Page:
You can also essentially place the limb you are cutting in the jaws of the lopper and then turn it on and it literally self feeds and cuts for you.
Above: The Lopper makes it much easier to cut quickly through small limbs thanks to some clever design work.
And what makes this even more impressive?
This thing is safe, safe, safe. There are triggers on both handles and you need to have them both pressed down simultaneously for it to work. It means it is pretty much impossible to accidentally start it whilst you clear the jaws, etc, etc.
The chain itself is nice and well enclosed by safety guards so it touches nothing but the branch. But these safety guards fold back considerably to give unhampered access to the chain for cutting large branches or limbs
So I know what you really want to know…
All of this is good, but what kind of size branches can it deal with?
Now obviously the Alligator Lopper isn’t like a chainsaw in the stuff it can tackle, however I think you might be pleasantly surprised by its capabilities.
Officially according to the spec, it can deal with branches up to 4 inches in diameter, but I think you can even push it further than that and deal with things 6 inches and maybe even 8 inches in diameter although you will have to work on them a bit more.
It can certainly cut quickly through branches 4 inches thick.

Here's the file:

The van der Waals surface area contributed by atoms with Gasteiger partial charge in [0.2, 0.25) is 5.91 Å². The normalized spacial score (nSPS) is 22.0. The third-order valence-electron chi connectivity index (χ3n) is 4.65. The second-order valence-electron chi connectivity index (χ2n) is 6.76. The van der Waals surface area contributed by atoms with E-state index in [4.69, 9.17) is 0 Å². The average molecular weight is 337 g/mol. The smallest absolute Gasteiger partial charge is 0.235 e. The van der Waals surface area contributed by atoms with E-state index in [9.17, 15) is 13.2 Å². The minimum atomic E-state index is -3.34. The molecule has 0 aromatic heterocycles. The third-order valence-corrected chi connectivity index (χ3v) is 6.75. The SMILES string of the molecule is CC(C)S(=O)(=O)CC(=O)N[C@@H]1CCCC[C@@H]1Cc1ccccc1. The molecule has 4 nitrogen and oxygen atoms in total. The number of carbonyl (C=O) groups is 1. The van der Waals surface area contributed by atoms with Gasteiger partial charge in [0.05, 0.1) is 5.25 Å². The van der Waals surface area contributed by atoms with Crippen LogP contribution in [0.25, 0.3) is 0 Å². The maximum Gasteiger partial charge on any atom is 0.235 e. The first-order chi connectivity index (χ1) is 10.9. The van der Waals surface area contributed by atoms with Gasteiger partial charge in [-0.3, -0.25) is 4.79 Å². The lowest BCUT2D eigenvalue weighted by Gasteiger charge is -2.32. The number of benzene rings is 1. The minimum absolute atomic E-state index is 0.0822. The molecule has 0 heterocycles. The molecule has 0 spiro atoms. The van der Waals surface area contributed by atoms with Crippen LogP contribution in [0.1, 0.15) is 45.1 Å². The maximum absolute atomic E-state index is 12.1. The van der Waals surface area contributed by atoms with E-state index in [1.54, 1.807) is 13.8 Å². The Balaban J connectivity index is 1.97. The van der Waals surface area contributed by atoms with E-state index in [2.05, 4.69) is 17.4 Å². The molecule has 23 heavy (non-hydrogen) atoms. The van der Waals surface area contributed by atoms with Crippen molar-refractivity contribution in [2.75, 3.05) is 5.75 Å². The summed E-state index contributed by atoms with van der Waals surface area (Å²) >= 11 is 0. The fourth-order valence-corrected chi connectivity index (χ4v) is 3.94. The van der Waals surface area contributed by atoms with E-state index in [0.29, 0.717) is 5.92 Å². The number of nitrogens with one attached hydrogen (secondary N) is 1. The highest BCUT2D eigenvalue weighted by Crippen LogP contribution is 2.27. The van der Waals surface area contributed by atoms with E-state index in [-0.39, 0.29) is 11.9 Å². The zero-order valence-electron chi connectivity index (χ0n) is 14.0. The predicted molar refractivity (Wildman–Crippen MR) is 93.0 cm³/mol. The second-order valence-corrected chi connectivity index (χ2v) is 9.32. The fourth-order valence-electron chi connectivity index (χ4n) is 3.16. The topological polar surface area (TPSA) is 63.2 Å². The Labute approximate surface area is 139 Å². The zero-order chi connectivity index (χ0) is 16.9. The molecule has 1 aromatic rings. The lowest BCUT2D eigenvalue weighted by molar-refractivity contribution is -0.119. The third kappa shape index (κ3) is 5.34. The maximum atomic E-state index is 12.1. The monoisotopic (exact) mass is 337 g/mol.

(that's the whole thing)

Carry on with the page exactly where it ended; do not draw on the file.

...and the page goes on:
Not bad huh?
If the thought of using a chainsaw intimidates you somewhat then you really shouldn’t have any fears when it comes to the Alligator Lopper.
It is so easy and relatively effortless to use. It is a bit like using a big, and more powerful, pair of scissors with no need to worry about the dangers a standard chainsaw presents.
And it goes without saying:
This is much lighter and quieter than even an electric chainsaw. And it feels like it will last – the life of the bar tip is extended by a rotating nose, it feels sturdy and well made and it is very low maintenance – again in comparison to a chainsaw. It offers excellent value for money.
Above: The Lopper can deal with surprisingly large limbs and is very safe as you have to depress both triggers on the handle for it to work.
Speaking of which…
I think the price is great. For the use you can get out of it, the quality of design and build and the time it can save you it is really cheap.
All in all
This is ideal for smaller, less intensive jobs. It works wonders on cutting smaller limbs, small trees, small logs.
So if you have a tree full of smaller, awkward limbs, there is no need to struggle up a ladder with a chainsaw, you can simply use this and get the job done much quicker.